I’ve been in a fat loss phase (or cut) since July because I wanted to get a leaner body.
Just over a week ago I went back into maintenance calories, like I was doing every 3-4 weeks. I then decided I was going to stay there.
I could’ve possibly got a bit leaner, but it would only have been a vain attempt to see more of my abs so I knew it was time to stop.
A lot of women want a leaner body, so I thought I’d document my experience in the hope it might help others.
Calculating my calorie intake for the cut
I used an online TDEE calculator to help calculate the calories I needed to maintain my weight.
The calculator takes into account your weight, body fat ratio, and exercise levels.
There’s nothing special about this particular TDEE calculator, it’s just one I found easy to use.
Some people say that a calorie deficit of a standard 500kcal is a good place to start for fat loss. However, I feel this would’ve taken me too low with my calories.
So, I decided to start with a 250kcal deficit. This means I subtracted 250kcal off of my maintenance calories to give the new, lower level of calories I’d eat to help me lose fat.
The beauty of it is, if you find your weight isn’t shifting then you can reduce calories.
Just be careful – don’t reduce calories too soon if you think you’re plateauing.
I’d give it 4-5 weeks to see if the weight reduces, as my weight was stuck for a while and then suddenly dropped.
Deciding on my macro split
During a fat loss phase there’s a risk of losing muscle mass due to eating fewer calories.
It’s therefore important to keep protein high to try and retain as much muscle mass as possible.
I ate about 1.3 grams of protein per lb of body weight.
I kept fat at around 25% of my total daily calories, with the remainder coming from carbohydrates.
These values tended to fluctuate on a day-to-day basis. This meant I sometimes ate more or less protein and adjusted my carbohydrates/fats accordingly.
Tracking my weight and the downward trend
During the first nine weeks of the cut I only tracked my weight once a week/ I then decided to switch to daily tracking to see the ups and downs of the scale.
This might not be appropriate for everyone, and might even be triggering. If so, don’t feel you have to do this.
For me, it helped cut the emotional investment in the number on the scale and proved how much variation in weight there can be.
I’ve included the dates below, but have taken my actual weight off because I don’t want this to be triggering for people.
Why I decided to end the cut
I was feeling more and more tired, my mood wasn’t great and I felt like my squats had started to suffer.
My bench and deadlifts didn’t appear too affected by the cut, but I was beginning to feel quite beat up after sessions.
I feel proud that I listened to my mind and body, as opposed to pushing through thinking I needed to go further.
I have an increased awareness of my mind body connection and I’m glad I didn’t ignore it.
Here are my progress photos for my end point in October 2019 versus my starting point in July 2019.
In terms of weight and measurements, I lost a total of 9lbs and 2.5 inches off my waist.
Whilst I am pleased with these results, I did lose some strength and my lifting form, particularly on squats, suffered.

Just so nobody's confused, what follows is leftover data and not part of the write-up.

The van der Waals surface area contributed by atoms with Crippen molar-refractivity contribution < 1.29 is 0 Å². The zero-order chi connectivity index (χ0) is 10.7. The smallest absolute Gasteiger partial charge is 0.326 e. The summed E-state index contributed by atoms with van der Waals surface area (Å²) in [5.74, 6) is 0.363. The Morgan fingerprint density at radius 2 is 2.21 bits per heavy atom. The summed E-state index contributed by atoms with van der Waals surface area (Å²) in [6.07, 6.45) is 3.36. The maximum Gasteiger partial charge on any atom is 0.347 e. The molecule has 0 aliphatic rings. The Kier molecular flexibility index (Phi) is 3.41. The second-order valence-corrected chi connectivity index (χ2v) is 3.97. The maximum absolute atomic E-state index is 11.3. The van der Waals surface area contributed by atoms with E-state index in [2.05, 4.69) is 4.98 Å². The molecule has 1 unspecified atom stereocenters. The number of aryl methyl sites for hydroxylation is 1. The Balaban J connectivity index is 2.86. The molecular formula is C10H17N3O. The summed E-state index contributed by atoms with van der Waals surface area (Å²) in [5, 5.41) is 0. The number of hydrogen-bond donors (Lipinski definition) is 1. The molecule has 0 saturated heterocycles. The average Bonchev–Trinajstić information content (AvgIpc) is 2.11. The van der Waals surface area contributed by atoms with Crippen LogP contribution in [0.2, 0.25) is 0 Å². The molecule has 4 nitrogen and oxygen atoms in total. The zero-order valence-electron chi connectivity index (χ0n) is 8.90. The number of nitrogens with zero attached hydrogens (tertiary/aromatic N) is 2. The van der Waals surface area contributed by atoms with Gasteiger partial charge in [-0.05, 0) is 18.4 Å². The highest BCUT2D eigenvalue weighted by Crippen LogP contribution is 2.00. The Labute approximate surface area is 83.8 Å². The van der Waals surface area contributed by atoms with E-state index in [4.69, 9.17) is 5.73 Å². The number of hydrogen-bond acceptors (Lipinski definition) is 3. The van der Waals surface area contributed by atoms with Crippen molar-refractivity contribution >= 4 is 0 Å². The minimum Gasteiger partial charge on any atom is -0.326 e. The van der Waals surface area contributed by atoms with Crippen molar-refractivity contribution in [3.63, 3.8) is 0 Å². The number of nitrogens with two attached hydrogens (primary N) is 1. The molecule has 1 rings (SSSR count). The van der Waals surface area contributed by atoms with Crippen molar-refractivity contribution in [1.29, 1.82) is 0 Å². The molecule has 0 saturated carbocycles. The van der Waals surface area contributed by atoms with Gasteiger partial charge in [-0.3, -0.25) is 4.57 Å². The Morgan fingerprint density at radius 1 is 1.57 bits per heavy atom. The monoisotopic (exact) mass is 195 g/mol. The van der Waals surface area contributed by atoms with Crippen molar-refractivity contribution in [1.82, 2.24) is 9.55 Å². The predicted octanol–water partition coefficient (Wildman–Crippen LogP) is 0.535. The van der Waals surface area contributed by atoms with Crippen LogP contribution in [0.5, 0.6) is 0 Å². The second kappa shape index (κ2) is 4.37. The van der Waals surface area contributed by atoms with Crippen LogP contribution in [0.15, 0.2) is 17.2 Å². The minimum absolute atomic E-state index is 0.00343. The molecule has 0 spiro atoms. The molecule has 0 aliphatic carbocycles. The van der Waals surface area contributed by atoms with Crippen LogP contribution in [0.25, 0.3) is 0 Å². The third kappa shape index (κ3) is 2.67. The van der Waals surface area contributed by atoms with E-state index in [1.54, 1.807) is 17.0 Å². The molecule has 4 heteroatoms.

However, I can start to work on that so it’s not as though it can’t be fixed.
Time to maintain
I’m now into my second week of being back in maintenance calories and I’m starting to feel like I have more energy.
It was weird because during the first week of maintenance there were times where I really felt the urge to have a carb ‘binge’.
I’m not sure if the urge to binge was because, mentally, I knew the cut was over and I felt like ‘letting go’. Or, perhaps my body was just signalling that it needed more food.
Nonetheless, I didn’t binge and during this second week I’m feeling better on the higher calories with no urges to binge.
What I learnt
I’m really proud of myself for this cut for a few reasons. I have a history of disordered eating and was worried going into the cut that it could lead to a relapse.
There were times during the cut where I was overly focused with eating perfectly ‘clean’ all the time.
Watching videos like Jordan Syatt’s 30 Day Big Mac Challenge reminded me that I don’t need to be consumed by clean eating in order to achieve my fat loss goals.
The cut really helped me get ‘the best bang for my buck’ from calories. I ate as many nutrient-dense foods as I could to fuel my body and my training.
I’ve given myself credit for making the decision to end this cut when I did. A few years ago I probably would have kept pushing myself to get a leaner body. However I knew it wouldn’t have been a good idea.
I know that I don’t have much muscle definition (particularly my abs) because I’d not trained those muscles to a large extent. So, another few weeks on the cut wouldn’t have made much difference and I’d end up feeling more fatigued.
Plus, I have to remember that there’s nothing to stop me doing another cut in the future. After all, I’ve just proven to myself that I can do it successfully 🙂
For now, though, it’s time to get stronger. I hope this post has given some helpful tips of how you can get a leaner body that you can use in your own fat loss journey.
Let me know in the comments if you have any of your own tips!
Welcome! I’m a Psychologist and fitness enthusiast. My passion is supporting people with their health and wellbeing, and inspiring them to pursue the things they love doing. Please contact me at email@example.com if you have any questions or want to collaborate!